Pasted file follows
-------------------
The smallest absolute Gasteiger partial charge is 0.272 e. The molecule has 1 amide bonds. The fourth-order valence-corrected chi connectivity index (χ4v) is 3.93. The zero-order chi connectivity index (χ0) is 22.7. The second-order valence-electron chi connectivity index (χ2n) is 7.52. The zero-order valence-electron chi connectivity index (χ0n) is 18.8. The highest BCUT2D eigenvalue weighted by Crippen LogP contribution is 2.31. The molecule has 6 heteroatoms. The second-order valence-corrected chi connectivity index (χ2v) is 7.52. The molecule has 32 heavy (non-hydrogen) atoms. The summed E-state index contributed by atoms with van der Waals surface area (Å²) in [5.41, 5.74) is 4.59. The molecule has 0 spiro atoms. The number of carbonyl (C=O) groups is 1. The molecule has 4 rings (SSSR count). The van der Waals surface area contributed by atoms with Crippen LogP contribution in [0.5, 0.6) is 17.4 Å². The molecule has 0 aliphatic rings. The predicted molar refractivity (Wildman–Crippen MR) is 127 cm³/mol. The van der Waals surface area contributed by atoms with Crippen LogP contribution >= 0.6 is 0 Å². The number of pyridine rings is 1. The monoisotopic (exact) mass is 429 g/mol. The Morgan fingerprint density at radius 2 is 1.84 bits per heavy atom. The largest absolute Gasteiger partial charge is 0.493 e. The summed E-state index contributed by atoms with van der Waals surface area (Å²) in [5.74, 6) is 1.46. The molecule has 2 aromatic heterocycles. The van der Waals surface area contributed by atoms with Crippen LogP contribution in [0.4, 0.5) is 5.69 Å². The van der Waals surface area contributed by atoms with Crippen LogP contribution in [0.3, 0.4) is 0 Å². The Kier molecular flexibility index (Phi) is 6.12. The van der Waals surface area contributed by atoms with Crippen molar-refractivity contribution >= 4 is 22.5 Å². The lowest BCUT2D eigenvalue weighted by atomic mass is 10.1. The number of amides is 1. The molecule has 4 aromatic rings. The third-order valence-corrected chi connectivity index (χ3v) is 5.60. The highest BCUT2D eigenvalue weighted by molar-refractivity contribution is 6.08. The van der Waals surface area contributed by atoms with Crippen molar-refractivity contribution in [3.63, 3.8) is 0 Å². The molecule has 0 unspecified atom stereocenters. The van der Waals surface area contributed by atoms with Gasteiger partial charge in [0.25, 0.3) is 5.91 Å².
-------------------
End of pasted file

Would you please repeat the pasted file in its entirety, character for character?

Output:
The smallest absolute Gasteiger partial charge is 0.272 e. The molecule has 1 amide bonds. The fourth-order valence-corrected chi connectivity index (χ4v) is 3.93. The zero-order chi connectivity index (χ0) is 22.7. The second-order valence-electron chi connectivity index (χ2n) is 7.52. The zero-order valence-electron chi connectivity index (χ0n) is 18.8. The highest BCUT2D eigenvalue weighted by Crippen LogP contribution is 2.31. The molecule has 6 heteroatoms. The second-order valence-corrected chi connectivity index (χ2v) is 7.52. The molecule has 32 heavy (non-hydrogen) atoms. The summed E-state index contributed by atoms with van der Waals surface area (Å²) in [5.41, 5.74) is 4.59. The molecule has 0 spiro atoms. The number of carbonyl (C=O) groups is 1. The molecule has 4 rings (SSSR count). The van der Waals surface area contributed by atoms with Crippen LogP contribution in [0.5, 0.6) is 17.4 Å². The molecule has 0 aliphatic rings. The predicted molar refractivity (Wildman–Crippen MR) is 127 cm³/mol. The van der Waals surface area contributed by atoms with Crippen LogP contribution >= 0.6 is 0 Å². The number of pyridine rings is 1. The monoisotopic (exact) mass is 429 g/mol. The Morgan fingerprint density at radius 2 is 1.84 bits per heavy atom. The largest absolute Gasteiger partial charge is 0.493 e. The summed E-state index contributed by atoms with van der Waals surface area (Å²) in [5.74, 6) is 1.46. The molecule has 2 aromatic heterocycles. The van der Waals surface area contributed by atoms with Crippen LogP contribution in [0.4, 0.5) is 5.69 Å². The van der Waals surface area contributed by atoms with Crippen LogP contribution in [0.3, 0.4) is 0 Å². The Kier molecular flexibility index (Phi) is 6.12. The van der Waals surface area contributed by atoms with Crippen molar-refractivity contribution >= 4 is 22.5 Å². The lowest BCUT2D eigenvalue weighted by atomic mass is 10.1. The number of amides is 1. The molecule has 4 aromatic rings. The third-order valence-corrected chi connectivity index (χ3v) is 5.60. The highest BCUT2D eigenvalue weighted by molar-refractivity contribution is 6.08. The van der Waals surface area contributed by atoms with Crippen molar-refractivity contribution in [3.63, 3.8) is 0 Å². The molecule has 0 unspecified atom stereocenters. The van der Waals surface area contributed by atoms with Gasteiger partial charge in [0.25, 0.3) is 5.91 Å².